South Africa probably has among the most complicated systems in the world to protect employees against unfair dismissal.  But an easier method of getting rid of unwanted employees is being promoted by the very government that introduced that system.  This is to offer them “golden handshakes” of undisclosed sums, which the discarded employees generally clasp with alacrity and disappear, often for reasons unknown, to enjoy the fruits of their gratuities in quiet retirement.  The SA Police Service, the SA Revenue Service, the National Prosecuting Authority and Eskom have been among the latest state institutions to adopt this strategy. But recent history has produced further examples too numerous to cite.  The run-up to the handshakes generally follows the same procedure.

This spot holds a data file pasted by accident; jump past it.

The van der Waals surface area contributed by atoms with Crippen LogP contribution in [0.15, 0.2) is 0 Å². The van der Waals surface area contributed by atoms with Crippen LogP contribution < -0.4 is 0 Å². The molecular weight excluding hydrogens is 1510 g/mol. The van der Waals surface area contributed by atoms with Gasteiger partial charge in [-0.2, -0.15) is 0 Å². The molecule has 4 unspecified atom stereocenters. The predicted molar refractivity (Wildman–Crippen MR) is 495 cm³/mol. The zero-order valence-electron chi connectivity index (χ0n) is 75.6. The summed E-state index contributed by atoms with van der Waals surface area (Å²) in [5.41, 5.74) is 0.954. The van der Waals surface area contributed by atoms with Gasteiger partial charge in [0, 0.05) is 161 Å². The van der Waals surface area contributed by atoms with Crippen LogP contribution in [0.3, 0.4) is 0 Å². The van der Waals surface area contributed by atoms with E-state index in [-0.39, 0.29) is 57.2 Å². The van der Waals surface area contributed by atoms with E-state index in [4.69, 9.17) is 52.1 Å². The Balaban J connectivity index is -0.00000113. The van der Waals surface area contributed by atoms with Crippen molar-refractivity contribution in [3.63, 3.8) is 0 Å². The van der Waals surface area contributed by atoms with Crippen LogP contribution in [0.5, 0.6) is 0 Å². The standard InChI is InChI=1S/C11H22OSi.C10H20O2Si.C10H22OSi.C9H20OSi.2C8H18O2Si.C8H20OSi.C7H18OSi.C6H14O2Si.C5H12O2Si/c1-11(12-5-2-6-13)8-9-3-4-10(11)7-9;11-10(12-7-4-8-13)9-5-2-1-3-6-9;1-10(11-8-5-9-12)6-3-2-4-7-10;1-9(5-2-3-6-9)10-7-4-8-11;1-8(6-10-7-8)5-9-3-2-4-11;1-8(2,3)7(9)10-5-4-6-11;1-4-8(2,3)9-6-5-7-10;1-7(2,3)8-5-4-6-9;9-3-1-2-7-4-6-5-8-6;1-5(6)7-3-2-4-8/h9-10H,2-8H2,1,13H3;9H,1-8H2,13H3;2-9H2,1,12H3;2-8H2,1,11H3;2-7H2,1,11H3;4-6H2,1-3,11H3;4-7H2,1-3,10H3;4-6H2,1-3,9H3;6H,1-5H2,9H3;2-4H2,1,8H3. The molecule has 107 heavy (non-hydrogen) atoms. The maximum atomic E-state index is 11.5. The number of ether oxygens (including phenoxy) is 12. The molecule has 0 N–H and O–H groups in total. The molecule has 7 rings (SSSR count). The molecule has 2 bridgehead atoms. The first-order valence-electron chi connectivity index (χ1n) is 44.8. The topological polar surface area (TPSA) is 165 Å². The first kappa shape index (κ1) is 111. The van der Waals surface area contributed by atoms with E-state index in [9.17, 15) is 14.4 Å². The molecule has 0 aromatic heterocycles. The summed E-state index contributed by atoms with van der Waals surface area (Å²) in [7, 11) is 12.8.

Extracts from John Grogan’s editorial in the latest issue of Employment Law (2015) June published by LexisNexis [subscription required]

The result of all this is that obvious questions remain unanswered.  Were the charges trumped up because persons in higher positions wanted the targeted officials out of the way?  Were the golden handshakes paid to prevent them from saying awkward things in their disciplinary hearings or, perhaps in court later?  Or were the targeted officials induced to leave so that they could be replaced with others currently favoured in higher places and who may in turn leave with their own golden handshakes when they fall out of favour?  Since the departed officials’ silence has been bought, the answers to these questions may never be known.  But what is known is that taxpayers’ money has been spent for purposes unfathomable to all but those who decided to blow it in this manner.  The trouble with this spendthrift approach to solving personnel problems is that these amicable comings and goings might ultimately kill the goose that lays the golden eggs from which they are financed.